How is your project going to share learning?

This project is strategically aligned with the Uk 5-year action plan for antimicrobial resistance  ambition to reduce antimicrobial use in humans by 15% by 2024 .  Novel strategies are required to drive down antimicrobial prescribing.  The ED has specific challenges as other successful primary care initiatives such as delayed scripts and reattendance are not suitable for this setting, and flow remains a primary consideration.

The FebriDx test; the combination of the CRP and the novel MxA protein has not been trialed before in this setting.  The results of this project would be wide reaching, with implications for both ED and primary care departments  across the country.  This project requires large system and behavioural change in one of London’s busiest emergency departments, with a high turn over of staff and unpredictable external pressures.

How you can contribute

  • Suggested improvements
  • Behavioural change and human factors input
  • Achieving system change in dynamic departments
  • Collaboration; primary and secondary care, clinical commissioning groups

Plan timeline

1 Apr 2021 Develop a Standard Operating Procedure
1 Apr 2021 Develop patient education campaign material ; consider behavioural change elements
1 Apr 2021 Develop systems to monitor and review antibiotic prescribing
1 Apr 2021 Develop systems to monitor patient re-attendances to ED
1 Apr 2021 Generate data reports and informatics to identify patient cohort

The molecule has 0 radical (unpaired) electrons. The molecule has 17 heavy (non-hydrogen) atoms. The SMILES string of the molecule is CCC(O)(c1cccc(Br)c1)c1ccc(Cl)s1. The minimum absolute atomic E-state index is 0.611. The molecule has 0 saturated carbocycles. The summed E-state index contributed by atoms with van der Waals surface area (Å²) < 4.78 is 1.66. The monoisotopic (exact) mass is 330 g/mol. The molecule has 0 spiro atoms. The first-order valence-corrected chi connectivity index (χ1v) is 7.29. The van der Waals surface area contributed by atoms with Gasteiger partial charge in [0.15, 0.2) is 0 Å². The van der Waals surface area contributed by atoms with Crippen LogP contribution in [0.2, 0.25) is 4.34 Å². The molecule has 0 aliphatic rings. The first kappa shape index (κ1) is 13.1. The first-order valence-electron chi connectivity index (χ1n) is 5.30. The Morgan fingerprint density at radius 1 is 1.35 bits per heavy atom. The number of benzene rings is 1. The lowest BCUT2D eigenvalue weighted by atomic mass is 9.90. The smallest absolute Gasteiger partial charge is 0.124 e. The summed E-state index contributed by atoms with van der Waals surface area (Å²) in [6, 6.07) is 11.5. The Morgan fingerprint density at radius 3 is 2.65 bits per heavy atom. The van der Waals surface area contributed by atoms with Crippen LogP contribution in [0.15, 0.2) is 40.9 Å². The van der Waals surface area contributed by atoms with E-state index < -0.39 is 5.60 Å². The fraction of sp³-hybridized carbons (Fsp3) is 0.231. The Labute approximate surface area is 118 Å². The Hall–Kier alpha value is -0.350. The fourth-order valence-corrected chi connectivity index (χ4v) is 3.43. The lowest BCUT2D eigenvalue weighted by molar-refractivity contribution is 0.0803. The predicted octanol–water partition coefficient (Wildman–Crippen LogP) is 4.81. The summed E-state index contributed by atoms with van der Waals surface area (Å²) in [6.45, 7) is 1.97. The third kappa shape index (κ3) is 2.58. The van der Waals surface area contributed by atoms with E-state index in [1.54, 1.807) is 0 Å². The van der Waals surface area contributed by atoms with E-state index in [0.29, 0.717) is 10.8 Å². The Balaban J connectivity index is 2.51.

1 Apr 2021 Look at systems and flow within the department.
1 Apr 2021 Procure and validate POC tests. Write training manual
5 Apr 2021 Develop prescriber educational material; behavioural change
5 Apr 2021 Develop prescriber questionnaires; qualitative aspects, compliance, satisfaction. Qualitative.
5 Apr 2021 Monthly tracking of antimicrobial consumption and cost
3 May 2021 Patient satisfaction surveys; develop. Consider qualitative aspects
3 May 2021 Training and education of doctors, nurses and HCAs
9 May 2021 Pilot study; 50 patients
2 Jun 2021 Project roll out; commencement of main project
3 Jun 2021 Audit and monitoring; continuous. Weekly PDSA.
3 Jun 2021 Feedback to prescribers and department; weekly ongoing
20 Jun 2021 Monthly interim analysis; for x3
30 Sep 2021 Project wrap up
29 Oct 2021 Results analysis
1 Dec 2021 Presentation of results at national conference or equivalent


  1. Guest

    Prof Cliodna McNulty 1 year, 8 months ago

    this is a very interesting project combining CRP with the MxA protein assay.  One of the problems with the CRP is you can get non-specific increases,  and also when clinicians get an intermediate result of 20-100 they tend to prescribe antibiotics.  so it would be useful to have a second assay alongside it to establish the likelihood of viral infection.

    I suggesting starting with a smaller feasibility and/or pilot RCT.

    I think finding out how people interpret results - despite test pack guidance will be useful.

    size of the instrument is important too - I am assuming this is a point of care test

    1. Dear Prof McNulty thank-you for your comments.  Yes this is a small POC test. We will indeed start with a small feasibility study before the main project roll out. If we were successful in our bid it would be great to collaborate  to further develop the qualitative aspects that you have outlined, and the acceptability of the outcome ( i.e. no antibiotics) to both prescriber and patient. You have national experience of such projects, and such outputs would add much value to our understanding of how the test is used and its overall impact in reducing antibiotic consumption in real world scenarios.